In the UK, for example, sheep supply, in terms of calories, around 1% of our diet. Yet they occupy around 4 million hectares of the uplands. This is more or less equivalent to all the land under crops in this country, and more than twice the area of the built environment (1.7 million hectares). The rich mosaic of rainforest and other habitats that once covered our hills has been erased, the wildlife reduced to a handful of hardy species. The damage caused is out of all proportion to the meat produced.
Replacing the meat in our diets with soya spectacularly reduces the land area required per kilo of protein: by 70% in the case of chicken, 89% in the case of pork, and 97% in the case of beef. One study suggests that if we were all to switch to a plant-based diet, 15 million hectares of land in Britain currently used for farming could be returned to nature. Alternatively, this country could feed 200 million people. An end to animal farming would be the salvation of the world’s wildlife, our natural wonders and magnificent habitats.
Understandably, those who keep animals have pushed back against such facts, using an ingenious argument. Livestock grazing, they claim, can suck carbon out of the atmosphere and store it in the soil, reducing or even reversing global warming. In a TED talk watched by 4 million people, the rancher Allan Savory claims that his “holistic” grazing could absorb enough carbon to return the world’s atmosphere to pre-industrial levels. His inability, when I interviewed him, to substantiate his claims has done nothing to dent their popularity.  MORE https://www.transcend.org/tms/2017/10/the-meat-of-the-matter/
As the final argument crumbles, we are left facing an uncomfortable fact: farming animals looks as incompatible with a sustained future for humans and other species as mining coal.
That vast expanse of pastureland, from which we obtain so little at such great environmental cost, would be better used for rewilding: the mass restoration of nature. Not only would this help to reverse the catastrophic decline in habitats and the diversity and abundance of wildlife, but the returning forests, wetlands and savannahs are likely to absorb far more carbon than even the most sophisticated forms of grazing.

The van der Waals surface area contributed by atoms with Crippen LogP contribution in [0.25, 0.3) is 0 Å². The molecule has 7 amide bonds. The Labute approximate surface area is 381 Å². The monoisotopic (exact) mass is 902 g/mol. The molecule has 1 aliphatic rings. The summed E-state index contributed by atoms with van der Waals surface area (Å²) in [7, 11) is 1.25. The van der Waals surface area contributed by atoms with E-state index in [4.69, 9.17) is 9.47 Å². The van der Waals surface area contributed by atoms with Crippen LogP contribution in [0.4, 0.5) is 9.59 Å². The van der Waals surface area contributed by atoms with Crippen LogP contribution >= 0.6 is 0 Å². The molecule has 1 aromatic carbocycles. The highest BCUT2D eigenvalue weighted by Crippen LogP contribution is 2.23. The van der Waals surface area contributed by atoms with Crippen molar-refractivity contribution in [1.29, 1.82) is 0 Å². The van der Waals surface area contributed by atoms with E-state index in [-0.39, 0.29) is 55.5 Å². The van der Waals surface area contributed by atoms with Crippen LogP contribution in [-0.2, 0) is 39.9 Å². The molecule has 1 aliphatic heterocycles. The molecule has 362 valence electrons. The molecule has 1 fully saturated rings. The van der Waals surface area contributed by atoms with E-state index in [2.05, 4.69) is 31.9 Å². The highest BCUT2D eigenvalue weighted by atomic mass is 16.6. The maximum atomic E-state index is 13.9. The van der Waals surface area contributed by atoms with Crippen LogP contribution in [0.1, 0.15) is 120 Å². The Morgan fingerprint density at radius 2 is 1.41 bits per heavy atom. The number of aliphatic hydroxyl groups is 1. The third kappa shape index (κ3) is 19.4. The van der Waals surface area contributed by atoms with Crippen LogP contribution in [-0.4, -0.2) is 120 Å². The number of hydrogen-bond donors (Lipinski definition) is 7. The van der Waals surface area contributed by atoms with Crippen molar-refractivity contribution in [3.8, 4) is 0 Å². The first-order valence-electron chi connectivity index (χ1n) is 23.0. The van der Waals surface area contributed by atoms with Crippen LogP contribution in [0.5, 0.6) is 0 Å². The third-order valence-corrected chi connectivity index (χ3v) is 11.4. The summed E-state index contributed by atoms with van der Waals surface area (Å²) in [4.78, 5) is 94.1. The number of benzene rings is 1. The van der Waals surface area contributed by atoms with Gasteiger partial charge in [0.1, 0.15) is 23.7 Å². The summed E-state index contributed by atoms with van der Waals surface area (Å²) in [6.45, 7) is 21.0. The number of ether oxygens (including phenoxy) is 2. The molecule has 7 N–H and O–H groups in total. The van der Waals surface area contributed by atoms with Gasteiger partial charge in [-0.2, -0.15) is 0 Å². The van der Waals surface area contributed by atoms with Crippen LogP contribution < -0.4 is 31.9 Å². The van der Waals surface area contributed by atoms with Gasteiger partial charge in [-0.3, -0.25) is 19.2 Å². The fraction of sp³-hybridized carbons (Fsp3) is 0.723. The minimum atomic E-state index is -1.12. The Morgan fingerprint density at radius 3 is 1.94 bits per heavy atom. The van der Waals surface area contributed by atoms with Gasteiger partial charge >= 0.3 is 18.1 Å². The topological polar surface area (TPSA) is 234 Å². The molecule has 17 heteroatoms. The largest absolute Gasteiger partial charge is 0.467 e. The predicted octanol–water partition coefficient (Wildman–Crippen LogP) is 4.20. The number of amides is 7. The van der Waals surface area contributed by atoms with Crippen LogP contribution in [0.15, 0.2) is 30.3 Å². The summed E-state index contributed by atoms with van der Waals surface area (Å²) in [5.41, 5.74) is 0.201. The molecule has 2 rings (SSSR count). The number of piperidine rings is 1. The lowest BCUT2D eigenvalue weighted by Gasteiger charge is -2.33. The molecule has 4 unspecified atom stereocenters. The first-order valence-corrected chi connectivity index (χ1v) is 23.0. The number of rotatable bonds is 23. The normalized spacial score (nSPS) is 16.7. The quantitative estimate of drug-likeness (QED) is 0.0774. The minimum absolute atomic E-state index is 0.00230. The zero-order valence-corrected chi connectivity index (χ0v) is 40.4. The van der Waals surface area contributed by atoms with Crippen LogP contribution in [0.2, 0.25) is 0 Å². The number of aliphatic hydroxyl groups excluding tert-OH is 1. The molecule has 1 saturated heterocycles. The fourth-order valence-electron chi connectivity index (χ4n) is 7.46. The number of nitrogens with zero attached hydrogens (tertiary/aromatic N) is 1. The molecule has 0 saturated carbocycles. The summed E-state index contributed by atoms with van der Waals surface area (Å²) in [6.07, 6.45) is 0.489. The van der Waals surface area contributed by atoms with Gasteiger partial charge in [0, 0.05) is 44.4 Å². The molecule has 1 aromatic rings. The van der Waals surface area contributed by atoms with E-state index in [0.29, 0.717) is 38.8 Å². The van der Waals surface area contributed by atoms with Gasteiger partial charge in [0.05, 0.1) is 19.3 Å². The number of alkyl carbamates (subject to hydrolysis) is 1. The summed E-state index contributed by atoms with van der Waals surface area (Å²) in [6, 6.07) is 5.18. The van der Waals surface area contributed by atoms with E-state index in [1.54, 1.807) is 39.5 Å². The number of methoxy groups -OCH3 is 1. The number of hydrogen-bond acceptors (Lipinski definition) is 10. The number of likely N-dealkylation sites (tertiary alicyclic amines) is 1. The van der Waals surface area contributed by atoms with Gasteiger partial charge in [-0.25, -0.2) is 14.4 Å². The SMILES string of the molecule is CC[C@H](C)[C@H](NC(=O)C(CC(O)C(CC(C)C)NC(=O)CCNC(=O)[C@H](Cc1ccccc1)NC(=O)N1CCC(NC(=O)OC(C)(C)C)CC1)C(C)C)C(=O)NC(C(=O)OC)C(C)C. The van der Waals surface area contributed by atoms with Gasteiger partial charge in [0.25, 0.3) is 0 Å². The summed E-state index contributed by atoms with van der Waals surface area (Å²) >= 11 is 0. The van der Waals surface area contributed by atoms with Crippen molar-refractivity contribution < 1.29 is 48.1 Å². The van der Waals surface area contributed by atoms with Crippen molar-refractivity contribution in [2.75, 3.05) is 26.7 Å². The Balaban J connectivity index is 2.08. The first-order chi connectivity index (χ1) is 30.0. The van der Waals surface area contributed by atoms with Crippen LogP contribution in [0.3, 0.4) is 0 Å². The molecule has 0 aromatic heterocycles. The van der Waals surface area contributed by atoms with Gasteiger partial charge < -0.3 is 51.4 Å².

The end of animal farming might be hard to swallow. But we are a resilient and adaptable species. We have undergone a series of astonishing changes: the adoption of sedentarism, of agriculture, of cities, of industry.
Now it is time for a new revolution, almost as profound as those other great shifts: the switch to a plant-based diet. The technology is – depending on how close an approximation to meat you demand (Quorn seems almost indistinguishable from chicken or mince to me) – either here or just around the corner. The ethical switch is happening already: even today, there are half a million vegans in the land of roast beef. It’s time to abandon the excuses, the fake facts and false comforts. It is time to see our moral choices as our descendants will.


Global Warming, Climate Catastrophe, Change the System Not the Climate
“271 Million: The Amount in metric tons, of climate-changing pollution that was prevented by a 20-percent decrease in meat consumption by Americans between 2005 and 2014—about the equivalent of emissions from 57 million cars.”  VegNews (July-August 2017), 19. 

VegNews (Oct. 2017).
T-Shirt Ad by The Herbivore Clothing Company:  “The World Used to Be Cooler: Fight Climate Change—Go

The Relationship Between Carnivorism and Global Warming.
Guest Blog:  People Still Don't Get the Link between Meat Consumption and Climate Change By Annick de WittScientific American, April 11, 2016.  See Vegetarian Action #38.

Contents: Newsletter #40 September 13, 2017
Wednesday Sept. 13 Potluck emphasized Native American Food Gardens and Cooking.   Reference:  Rosalind Creasy, Cooking from the Garden, “Native American Gardens.”  Pp. 60-83.
Health and Nutrition
Enjoying Recipes from VegNews and NADG
Drawbacks to Meat: Deadly Pathogens Mutating
     Industrial Farming Superbugs
     Big Farms, Big Flu
     Declining Effectiveness of Anti-Biotics
     Dead Zone in Gulf of Mexico
Protection of Animals, Do No Harm, Compassion
PETA Magazine, Summer 2017
   Focus on Sea Animals
   Sea World Changes
   Eating Live Fish
Jon and Tracey Stewart Animal Rescuers
    Tracey’s Book, Do Unto Animals
Global Warming, Climate Catastrophe, Change the System Not the Climate
Braun, Meeting Paris Goals vs Eating Meat
Krantz, Al Gore’s An Inconvenient Sequence Underreports Harms of Eating Meat, but still an important film by one of the leaders of global warming resistance
Documentary Meat the Truth (2008) on Livestock Gas Emissions Relevant Today?
Fight CC: Choose Vegetarian/Vegan



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Dick's Wars and Warming KPSQ Radio Editorials (#1-48)

Dick's Wars and Warming KPSQ Radio Editorials (#1-48)